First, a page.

Jonathan Ennis-King (CSIRO) on the CO2CRC Otway project

  • Monday, 04 July 2016 13:00 - 14:00

Venue: Room 302, Crew Building, University of Edinburgh, King's Buildings  |  City: Edinburgh, United Kingdom


Dr Jonathan Ennis-King of CSIRO, Australia’s national science agency, provided a talk on the interpretation of multi-level downhole pressure measurements during a field test of subsurface storage of carbon dioxide (CO₂) in CO2CRC’s Otway site in south-east Australia.

Subsurface storage of CO₂ is being used as a means of reducing atmospheric emissions from fossil fuels. One of the key scientific challenges is developing suitable remote monitoring technologies to ensure that the stored CO₂ is behaving as predicted.

At the CO₂CRC Otway project, injection of CO₂-rich gas has allowed the testing of seismic detection, but the collection of pressure data from multiple downhole gauges – both in the injection zone and in a shallower formation – has provided an opportunity to test the performance of pressure monitoring for CO₂ storage.

Apart from the normal process of calibration models of the dynamic flow, the data from multi-level pressure measurements allows the extraction of the average fluid density between the gauges, which can then be used to track the gas-water interface during and after injection.

About Dr Ennis-King

Dr Jonathan Ennis-King is a senior research scientist with CSIRO. He received a PhD in Applied Mathematics from the Australian National University (1989-1993) and subsequently held postdoctoral positions at the University of Melbourne (1993-5), Lund University, Sweden (1996-7) and the Australian National University (1998-9). During this period he worked in the field of theoretical physical chemistry, with research into surface forces, colloids, polymers, polyelectrolytes and non-equilibrium statistical mechanics.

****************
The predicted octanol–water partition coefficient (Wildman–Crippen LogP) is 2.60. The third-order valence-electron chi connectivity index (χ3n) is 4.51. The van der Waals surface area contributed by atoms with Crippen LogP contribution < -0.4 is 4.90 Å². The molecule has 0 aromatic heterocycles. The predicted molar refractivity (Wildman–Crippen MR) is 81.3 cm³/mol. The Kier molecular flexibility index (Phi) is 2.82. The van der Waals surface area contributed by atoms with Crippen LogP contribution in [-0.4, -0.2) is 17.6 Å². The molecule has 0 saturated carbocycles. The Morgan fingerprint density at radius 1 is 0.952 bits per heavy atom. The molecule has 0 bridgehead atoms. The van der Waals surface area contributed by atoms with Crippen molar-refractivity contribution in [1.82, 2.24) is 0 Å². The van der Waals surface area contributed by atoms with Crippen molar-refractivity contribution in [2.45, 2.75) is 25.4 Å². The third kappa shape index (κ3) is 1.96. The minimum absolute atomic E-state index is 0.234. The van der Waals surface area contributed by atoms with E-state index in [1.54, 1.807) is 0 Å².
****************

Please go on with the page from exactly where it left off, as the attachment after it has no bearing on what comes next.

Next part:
He joined CSIRO in 1999 to work on the geological storage of CO₂. His general research interests are in the modelling and simulation of multiphase flow in porous media, and the coupling of that flow to thermal, mechanical and chemical processes. He has specifically applied this to understanding the behaviour of CO₂ in the subsurface, especially over long time-frames where density-driven convection can be significant.

He has had a key role in the reservoir engineering and simulation of the CO2CRC’s Otway project, the first demonstration of underground storage of CO₂ in Australia.

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